Tuesday 22 November 2022

40 Maltby Street, Bermondsey

40 Maltby Street sits alongside places like Quality Chop House and the French House in that special category of restaurants used as a kind of shorthand amongst food-obsessed types in order to prove they know what they're talking about. Like Quality Chop House and the French House, too, it's popular but not wildly so - it's never particularly difficult to get a table if you plan ahead properly, and as the first people through the door one Saturday lunchtime at midday, we didn't have any problem finding a couple of spaces at the bar - but I very much got the impression our fellow diners were the kind of people used to travelling - and waiting - for modern British small plates.

The menu - shown only on a blackboard so take a photo with your phone on the way in - is tasteful, reasonably-priced and full of the kind of ingredients (pheasant, salt cod, and so on) that only a confident kitchen can handle. And the confidence of the kitchen is all the more remarkable given its tininess - barely enough room for one person to manage deep-fryers, stoves, ovens and Lord knows what else, but seemingly more than able to cope with a medium-sized menu and about 40 or so covers with practised ease.

Bread is an excellent sourdough and salty, pleasingly darkly yellow butter, and is provided completely free of charge. 40MS don't even add service onto the bill at the end - clearly this is a place comfortable in its ability to guarantee a decent spend per head by virtue of just being good as opposed to forcing hidden extras.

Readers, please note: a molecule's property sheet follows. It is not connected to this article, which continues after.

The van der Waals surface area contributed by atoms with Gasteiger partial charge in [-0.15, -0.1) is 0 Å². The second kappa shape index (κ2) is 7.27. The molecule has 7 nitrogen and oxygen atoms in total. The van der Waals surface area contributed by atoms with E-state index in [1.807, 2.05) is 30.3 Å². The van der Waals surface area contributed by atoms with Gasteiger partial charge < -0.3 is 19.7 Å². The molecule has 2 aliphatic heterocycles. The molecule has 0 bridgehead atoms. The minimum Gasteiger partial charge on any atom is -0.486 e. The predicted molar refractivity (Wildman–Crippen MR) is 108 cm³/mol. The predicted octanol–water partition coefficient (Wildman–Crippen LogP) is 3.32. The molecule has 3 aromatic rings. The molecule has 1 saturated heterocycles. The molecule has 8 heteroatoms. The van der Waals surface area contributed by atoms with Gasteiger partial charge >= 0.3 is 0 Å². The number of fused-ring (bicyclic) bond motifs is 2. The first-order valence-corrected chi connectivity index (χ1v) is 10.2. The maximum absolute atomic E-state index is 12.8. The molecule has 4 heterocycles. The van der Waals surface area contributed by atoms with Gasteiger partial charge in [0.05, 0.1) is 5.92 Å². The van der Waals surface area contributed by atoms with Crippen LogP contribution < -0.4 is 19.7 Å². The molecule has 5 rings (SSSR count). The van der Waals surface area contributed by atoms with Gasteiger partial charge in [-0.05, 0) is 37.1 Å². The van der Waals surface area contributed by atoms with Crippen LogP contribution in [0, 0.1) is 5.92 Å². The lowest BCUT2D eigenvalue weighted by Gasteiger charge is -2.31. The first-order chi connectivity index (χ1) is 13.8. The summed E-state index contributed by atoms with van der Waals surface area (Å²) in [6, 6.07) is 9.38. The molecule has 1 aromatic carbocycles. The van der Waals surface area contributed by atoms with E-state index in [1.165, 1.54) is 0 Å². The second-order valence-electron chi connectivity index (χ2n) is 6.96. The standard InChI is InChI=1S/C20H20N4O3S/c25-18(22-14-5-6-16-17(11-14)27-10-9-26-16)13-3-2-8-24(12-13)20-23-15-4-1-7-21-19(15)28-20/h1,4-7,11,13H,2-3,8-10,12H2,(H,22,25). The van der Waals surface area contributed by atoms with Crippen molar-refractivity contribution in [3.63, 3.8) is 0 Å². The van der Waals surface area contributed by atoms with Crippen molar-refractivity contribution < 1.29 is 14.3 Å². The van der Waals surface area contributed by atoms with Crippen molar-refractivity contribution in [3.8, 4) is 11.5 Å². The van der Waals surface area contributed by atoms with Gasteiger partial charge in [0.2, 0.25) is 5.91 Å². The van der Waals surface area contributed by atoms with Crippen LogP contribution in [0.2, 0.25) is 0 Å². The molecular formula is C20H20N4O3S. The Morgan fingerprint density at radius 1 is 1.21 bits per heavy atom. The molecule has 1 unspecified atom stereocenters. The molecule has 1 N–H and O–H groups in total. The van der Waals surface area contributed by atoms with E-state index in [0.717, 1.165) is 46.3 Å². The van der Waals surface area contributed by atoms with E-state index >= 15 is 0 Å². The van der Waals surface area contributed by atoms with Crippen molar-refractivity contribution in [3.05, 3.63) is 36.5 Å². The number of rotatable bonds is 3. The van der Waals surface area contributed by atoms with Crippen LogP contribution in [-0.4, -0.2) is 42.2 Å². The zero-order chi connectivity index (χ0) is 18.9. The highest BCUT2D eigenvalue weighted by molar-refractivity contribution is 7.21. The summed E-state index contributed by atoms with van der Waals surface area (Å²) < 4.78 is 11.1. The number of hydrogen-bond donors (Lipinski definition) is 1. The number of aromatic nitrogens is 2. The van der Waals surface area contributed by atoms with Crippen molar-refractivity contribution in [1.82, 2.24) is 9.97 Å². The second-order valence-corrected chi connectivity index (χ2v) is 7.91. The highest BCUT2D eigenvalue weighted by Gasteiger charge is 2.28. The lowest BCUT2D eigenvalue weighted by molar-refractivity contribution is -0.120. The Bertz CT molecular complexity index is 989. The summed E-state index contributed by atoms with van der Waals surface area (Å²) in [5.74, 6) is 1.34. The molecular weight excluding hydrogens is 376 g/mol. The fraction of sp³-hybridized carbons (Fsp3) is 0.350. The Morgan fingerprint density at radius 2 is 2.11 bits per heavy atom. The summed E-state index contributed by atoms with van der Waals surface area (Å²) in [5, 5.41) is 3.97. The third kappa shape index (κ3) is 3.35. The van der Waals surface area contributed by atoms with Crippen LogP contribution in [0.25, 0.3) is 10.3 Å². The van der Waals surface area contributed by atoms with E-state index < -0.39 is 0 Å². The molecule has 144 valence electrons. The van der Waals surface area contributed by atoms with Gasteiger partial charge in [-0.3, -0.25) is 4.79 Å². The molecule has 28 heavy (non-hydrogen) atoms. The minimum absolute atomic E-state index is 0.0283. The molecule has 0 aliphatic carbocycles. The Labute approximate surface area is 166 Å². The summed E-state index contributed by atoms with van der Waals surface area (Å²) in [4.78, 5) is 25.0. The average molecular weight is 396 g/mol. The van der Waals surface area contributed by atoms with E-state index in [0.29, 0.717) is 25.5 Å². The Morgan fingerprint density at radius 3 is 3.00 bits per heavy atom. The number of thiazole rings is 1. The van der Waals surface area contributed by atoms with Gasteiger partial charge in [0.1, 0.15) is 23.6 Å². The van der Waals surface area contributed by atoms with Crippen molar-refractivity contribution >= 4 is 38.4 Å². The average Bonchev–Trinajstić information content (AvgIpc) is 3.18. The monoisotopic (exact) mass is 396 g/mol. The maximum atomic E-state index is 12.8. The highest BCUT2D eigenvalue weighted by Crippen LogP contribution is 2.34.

Cheddar puffs came as a kind of cheese mousse nugget, golden brown and crisp on the outside and fluffy and salty inside, a winning combination of textures helped by being fried to order and piping hot. Plenty of them, too, for your £6.

Salt cod was very wet, almost the consistency of porridge but absolutely all the better for it, a kind of seafood sauce underpinning the grilled leeks. Walnuts added a bit of crunch, and a handful of wet herbs on the top finished it all off nicely.

White beans and turnips was an imaginative and colourful vegetarian dish, involving a fantastically punchy aioli and some incredibly moreish leaves of crunchy fried broccoli. The beans themselves were the star of the show though, buttery and richly flavoured and soaked in a light vegetable gravy of some kind.

Finally pheasant, a notoriously uncooperative bird, came cured of its worst tendencies to dryness by being poached in buttermilk then fried in batter. Raw cabbage was an interesting if not entirely successful accompaniment (I think braised or buttered would have worked better, but I can see they were sticking with the deconstructed chicken burger thing by using raw) but a little scoop of quince jam was very lovely indeed, and of course the pheasant itself was a beautiful texture inside and out, the batter being delicate and thin, and the meat inside having a nice bite.

The bill with plenty of booze (a bottle of fizzy natural red between two, and two extra glasses of white to start) still came to under £100, so £110 ish once we'd added on our own 12.5%. If you didn't go quite so mad on the wine you could easily get away with about £30pp, but of course the whole point of places like this is to settle in for a bit of a session, work your way slowly through the menu and wine list and eventually emerge back on to the streets of London wondering why, if you started at midday, is it already going dark.

40 Maltby Street is all of London's best restaurant instincts served in a professional, friendly package for a very reasonable amount of money. This is not my first visit, of course - I've been a happy customer for many years, and can report they're just as happy for you to have a glass of wine and some cheese and be back out of the door in 15 minutes as they are for you to commit to a full 6-course lunch with multiple glasses of wine. Flexibility is at the heart of their offering, and means there are, happily, multiple different ways to enjoy your time there. Find one that suits you, and make the most of it, is my advice.


No comments: